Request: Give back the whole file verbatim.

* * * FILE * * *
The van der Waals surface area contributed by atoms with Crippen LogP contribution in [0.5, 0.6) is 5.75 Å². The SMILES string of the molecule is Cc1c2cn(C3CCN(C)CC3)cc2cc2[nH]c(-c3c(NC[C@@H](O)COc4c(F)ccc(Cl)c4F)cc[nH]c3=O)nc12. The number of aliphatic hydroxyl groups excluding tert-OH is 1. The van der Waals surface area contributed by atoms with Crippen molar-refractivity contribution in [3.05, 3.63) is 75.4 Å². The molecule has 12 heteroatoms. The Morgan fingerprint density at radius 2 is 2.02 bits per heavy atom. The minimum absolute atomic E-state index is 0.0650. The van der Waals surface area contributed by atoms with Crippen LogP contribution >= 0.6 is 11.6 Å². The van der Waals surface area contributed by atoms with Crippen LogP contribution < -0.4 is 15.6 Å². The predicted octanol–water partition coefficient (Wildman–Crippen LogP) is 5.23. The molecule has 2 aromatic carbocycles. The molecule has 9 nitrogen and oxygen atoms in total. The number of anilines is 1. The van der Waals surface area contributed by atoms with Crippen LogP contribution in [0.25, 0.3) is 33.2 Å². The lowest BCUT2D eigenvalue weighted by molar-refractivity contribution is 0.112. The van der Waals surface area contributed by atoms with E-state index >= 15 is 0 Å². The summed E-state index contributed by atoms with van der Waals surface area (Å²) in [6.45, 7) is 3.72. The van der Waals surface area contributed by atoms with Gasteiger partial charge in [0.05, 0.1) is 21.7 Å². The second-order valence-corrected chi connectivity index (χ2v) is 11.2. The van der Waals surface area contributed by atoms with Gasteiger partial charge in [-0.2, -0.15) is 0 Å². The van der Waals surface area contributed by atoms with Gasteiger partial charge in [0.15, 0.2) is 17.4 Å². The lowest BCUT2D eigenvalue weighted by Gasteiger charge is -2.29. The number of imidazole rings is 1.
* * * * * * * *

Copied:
The van der Waals surface area contributed by atoms with Crippen LogP contribution in [0.5, 0.6) is 5.75 Å². The SMILES string of the molecule is Cc1c2cn(C3CCN(C)CC3)cc2cc2[nH]c(-c3c(NC[C@@H](O)COc4c(F)ccc(Cl)c4F)cc[nH]c3=O)nc12. The number of aliphatic hydroxyl groups excluding tert-OH is 1. The van der Waals surface area contributed by atoms with Crippen molar-refractivity contribution in [3.05, 3.63) is 75.4 Å². The molecule has 12 heteroatoms. The Morgan fingerprint density at radius 2 is 2.02 bits per heavy atom. The minimum absolute atomic E-state index is 0.0650. The van der Waals surface area contributed by atoms with Crippen LogP contribution >= 0.6 is 11.6 Å². The van der Waals surface area contributed by atoms with Crippen LogP contribution < -0.4 is 15.6 Å². The predicted octanol–water partition coefficient (Wildman–Crippen LogP) is 5.23. The molecule has 2 aromatic carbocycles. The molecule has 9 nitrogen and oxygen atoms in total. The number of anilines is 1. The van der Waals surface area contributed by atoms with Crippen LogP contribution in [0.25, 0.3) is 33.2 Å². The lowest BCUT2D eigenvalue weighted by molar-refractivity contribution is 0.112. The van der Waals surface area contributed by atoms with E-state index >= 15 is 0 Å². The summed E-state index contributed by atoms with van der Waals surface area (Å²) in [6.45, 7) is 3.72. The van der Waals surface area contributed by atoms with Gasteiger partial charge in [0.05, 0.1) is 21.7 Å². The second-order valence-corrected chi connectivity index (χ2v) is 11.2. The van der Waals surface area contributed by atoms with Gasteiger partial charge in [-0.2, -0.15) is 0 Å². The van der Waals surface area contributed by atoms with Gasteiger partial charge in [0.15, 0.2) is 17.4 Å². The lowest BCUT2D eigenvalue weighted by Gasteiger charge is -2.29. The number of imidazole rings is 1.